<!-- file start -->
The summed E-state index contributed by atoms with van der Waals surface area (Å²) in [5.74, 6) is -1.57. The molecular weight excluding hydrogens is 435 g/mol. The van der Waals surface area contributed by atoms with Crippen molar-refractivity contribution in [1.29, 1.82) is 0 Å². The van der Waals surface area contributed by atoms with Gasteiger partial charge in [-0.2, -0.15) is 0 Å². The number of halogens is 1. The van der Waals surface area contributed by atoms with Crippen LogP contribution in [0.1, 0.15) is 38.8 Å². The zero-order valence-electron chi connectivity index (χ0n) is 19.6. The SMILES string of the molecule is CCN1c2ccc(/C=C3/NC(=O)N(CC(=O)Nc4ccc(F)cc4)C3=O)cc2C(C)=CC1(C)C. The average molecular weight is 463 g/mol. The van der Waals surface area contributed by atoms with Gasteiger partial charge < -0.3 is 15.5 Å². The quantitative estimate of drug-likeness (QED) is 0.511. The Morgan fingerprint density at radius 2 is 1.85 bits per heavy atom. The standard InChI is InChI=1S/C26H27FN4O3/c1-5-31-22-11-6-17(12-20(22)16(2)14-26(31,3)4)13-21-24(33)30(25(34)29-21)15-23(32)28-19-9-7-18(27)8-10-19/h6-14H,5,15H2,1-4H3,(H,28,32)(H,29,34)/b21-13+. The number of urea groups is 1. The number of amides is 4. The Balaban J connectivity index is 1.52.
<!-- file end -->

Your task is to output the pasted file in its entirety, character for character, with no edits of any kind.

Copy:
The summed E-state index contributed by atoms with van der Waals surface area (Å²) in [5.74, 6) is -1.57. The molecular weight excluding hydrogens is 435 g/mol. The van der Waals surface area contributed by atoms with Crippen molar-refractivity contribution in [1.29, 1.82) is 0 Å². The van der Waals surface area contributed by atoms with Gasteiger partial charge in [-0.2, -0.15) is 0 Å². The number of halogens is 1. The van der Waals surface area contributed by atoms with Crippen LogP contribution in [0.1, 0.15) is 38.8 Å². The zero-order valence-electron chi connectivity index (χ0n) is 19.6. The SMILES string of the molecule is CCN1c2ccc(/C=C3/NC(=O)N(CC(=O)Nc4ccc(F)cc4)C3=O)cc2C(C)=CC1(C)C. The average molecular weight is 463 g/mol. The van der Waals surface area contributed by atoms with Gasteiger partial charge < -0.3 is 15.5 Å². The quantitative estimate of drug-likeness (QED) is 0.511. The Morgan fingerprint density at radius 2 is 1.85 bits per heavy atom. The standard InChI is InChI=1S/C26H27FN4O3/c1-5-31-22-11-6-17(12-20(22)16(2)14-26(31,3)4)13-21-24(33)30(25(34)29-21)15-23(32)28-19-9-7-18(27)8-10-19/h6-14H,5,15H2,1-4H3,(H,28,32)(H,29,34)/b21-13+. The number of urea groups is 1. The number of amides is 4. The Balaban J connectivity index is 1.52.